John Chisnall, the only child of this worthy couple, was educated in the common schools of England, and when a lad of eleven years was apprenticed to the wheelright's trade, which he learned thoroughly. He came to this country as a Mormon emigrant in 1831, prior to the insurrection of Brigham Young against the government and first located in Utah, where he remained until 1858, during the uprising. The following two years were spent in Omaha, Nebraska, which city at that time had no telegraph or railroad lines and gave little promise of its present thriving condition. During all this time Mr. Chisnall worked at his trade. In I860 he went to Philadelphia, Pennsylvania, where he made his home until coming to Kewanee in I867. During the winter of 1866-67 he spent four months in visiting his native land. Upon his return he located in Kewanee, where he worked at wagonmaking principally until I888. Being economical and industrious he managed to save something from his wages, and this capital he invested in a lot in the heart of the city, upon which he erected a pressed brick double store building, which on account of its location is very valuable property. This he now rents to a good advantage.
In I857 Mr. Chisnall was united in marriage with Miss Ellen Sandiford, who was also a native of Lancastershire, England, and came to the United States on the same vessel with our subject in June. I831. Both are active members of the Latter Day Saints' Church, and during his residence in Kewanee Mr. Chisnall has served as pastor of the church of that denomination at this place. The congregation now numbers about one hundred families, and they have erected a good modern church edifice. Fraternally Mr. Chisnall is a member of the Knights of Honor, No. 1173, of Kewanee, and the blue lodge of the Masonic order at this place and the chapter and commandery at Princeton. He affiliates with the Republican party but has never taken an active part in politics. From 1892 with 1898 he was with the Kewanee Coal Company, and the following year was appointed by the mayor as collector of special taxes, water rents, etc., which position he is now most creditably filling. He has also served as health officer and justice of the peace since I893. He has led an upright, honorable and useful life, and is highly respected and esteemed by all who know him.

SOURCE: THE Biographical Record of Henry Co, Illinois. p 30

John and Thomas did pretty well for themselves. According to my grandmother, her mom was born "with a silver spoon in her mouth," and the family did not have to work for a living. The commercial building mentioned in John's bio was still in the family during my grandmother's early life. I'm not sure if this was the only property the family owned in the "heart of the city." Either he acquire more property or this was a very large commercial building because my grandmother said that her family owned a whole city block in downtown Kewanee.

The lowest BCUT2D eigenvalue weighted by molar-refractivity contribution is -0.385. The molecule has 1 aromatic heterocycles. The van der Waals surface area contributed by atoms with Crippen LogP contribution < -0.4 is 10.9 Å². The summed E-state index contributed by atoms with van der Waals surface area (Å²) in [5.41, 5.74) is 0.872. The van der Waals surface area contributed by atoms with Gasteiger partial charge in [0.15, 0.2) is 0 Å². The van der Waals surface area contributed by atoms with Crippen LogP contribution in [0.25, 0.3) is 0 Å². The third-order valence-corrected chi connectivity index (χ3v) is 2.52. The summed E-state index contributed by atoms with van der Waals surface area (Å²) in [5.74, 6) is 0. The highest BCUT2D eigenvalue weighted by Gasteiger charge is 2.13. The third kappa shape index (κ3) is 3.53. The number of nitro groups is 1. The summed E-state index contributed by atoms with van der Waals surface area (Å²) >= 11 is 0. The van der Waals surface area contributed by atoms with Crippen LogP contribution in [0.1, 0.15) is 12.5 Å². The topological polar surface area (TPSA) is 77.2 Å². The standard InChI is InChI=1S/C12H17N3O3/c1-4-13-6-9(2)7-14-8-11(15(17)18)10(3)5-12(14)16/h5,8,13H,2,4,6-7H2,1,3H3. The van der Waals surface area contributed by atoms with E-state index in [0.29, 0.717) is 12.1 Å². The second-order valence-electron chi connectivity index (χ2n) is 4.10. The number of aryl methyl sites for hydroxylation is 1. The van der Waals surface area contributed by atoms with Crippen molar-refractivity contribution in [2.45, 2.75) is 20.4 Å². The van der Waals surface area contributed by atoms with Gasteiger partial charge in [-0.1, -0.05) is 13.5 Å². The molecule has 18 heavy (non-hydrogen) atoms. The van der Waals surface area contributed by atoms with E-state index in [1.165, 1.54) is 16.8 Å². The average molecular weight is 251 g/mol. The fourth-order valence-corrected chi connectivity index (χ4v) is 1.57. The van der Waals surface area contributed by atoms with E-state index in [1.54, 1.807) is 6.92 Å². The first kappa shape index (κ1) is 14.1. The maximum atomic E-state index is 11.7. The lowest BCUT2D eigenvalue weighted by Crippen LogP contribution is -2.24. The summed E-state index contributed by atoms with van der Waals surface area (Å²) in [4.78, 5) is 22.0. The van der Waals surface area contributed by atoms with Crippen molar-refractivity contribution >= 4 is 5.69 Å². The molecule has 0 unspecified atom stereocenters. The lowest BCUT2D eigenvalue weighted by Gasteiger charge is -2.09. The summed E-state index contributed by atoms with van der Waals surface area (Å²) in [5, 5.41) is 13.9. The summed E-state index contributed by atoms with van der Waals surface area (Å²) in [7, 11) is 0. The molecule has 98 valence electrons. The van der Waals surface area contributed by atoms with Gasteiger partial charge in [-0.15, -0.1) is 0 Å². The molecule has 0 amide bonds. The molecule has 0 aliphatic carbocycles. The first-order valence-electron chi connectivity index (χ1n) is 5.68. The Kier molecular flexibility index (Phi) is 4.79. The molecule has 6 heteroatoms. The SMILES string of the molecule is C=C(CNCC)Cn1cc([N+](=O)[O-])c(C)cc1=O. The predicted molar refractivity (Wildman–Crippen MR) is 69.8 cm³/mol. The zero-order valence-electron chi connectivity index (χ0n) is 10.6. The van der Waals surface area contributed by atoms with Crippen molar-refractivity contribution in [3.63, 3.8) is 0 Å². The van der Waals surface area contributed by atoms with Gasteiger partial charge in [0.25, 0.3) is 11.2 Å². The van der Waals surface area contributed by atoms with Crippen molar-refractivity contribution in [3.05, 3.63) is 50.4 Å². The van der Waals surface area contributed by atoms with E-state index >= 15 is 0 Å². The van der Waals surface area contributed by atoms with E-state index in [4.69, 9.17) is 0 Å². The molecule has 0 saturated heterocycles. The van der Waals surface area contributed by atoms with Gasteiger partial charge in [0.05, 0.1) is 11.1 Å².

And, of course, we lost it all. On the night of my grandma's wedding, just after she left with my grandfather on their honeymoon, downtown Kewanee burned to the ground. The property was all owned by my great-great grandmother at that time. According to my grandmother, my great-great grandmother's attorney had failed to renew the insurance on the family's property in town and it was a total loss. I think my great-great grandmother sold the remaining vacant lots. I've always thought that there was more of a story to this episode in my family's history, but I've never heard what it might be. Conspiracy? Incompetence? I don't know. In any case, all that we had left was the house.

My great-grandmother inherited the house upon her mother's death. When her husband, my great-grandfather died, she couldn't afford to keep it. I don't know when, but at some point in the late 1950's (?) she sold the house and moved in with my grandparent's in Chicago.

My grandmother took my sister and I by the house in 1985. It didn't seem to be in too bad of shape at the time. There were two big changes however. First, the carriage house is gone. Second, the entire front porch is gone. Some fugly stoop (concrete steps?) had replaced it. I haven't seen the house since, but I hope the last 22 years haven't been too unkind to it.

My great-uncle Chuck (my grandmother's brother) drew me the house's floor plan. So, if anyone out there buys the house and wants to restore it, I can tell you were everything was circa 1950. And, I don't think my family did too much to the house in their time there so it should be accurate back to a much earlier date.

I can't say that I've ever had any urge to move to Kewanee, Illinois. No disrespect to the home of my ancestors, but there was probably a reason why my grandmother and all of her siblings left and never moved back. Besides, after 20-some-odd years of living in the rolling hills of Arkansas, places this flat creep me out. However, I sometimes daydream of buying the house and restoring it just out of principle. You know, make a family museum at the very least or something like that. Utterly impractical, I know. And, I frankly don't have the fire in me or means to do it. Still, a nice thought I guess. Maybe after I get that whole book and movie deal worked out, I'll hire someone to do it for me.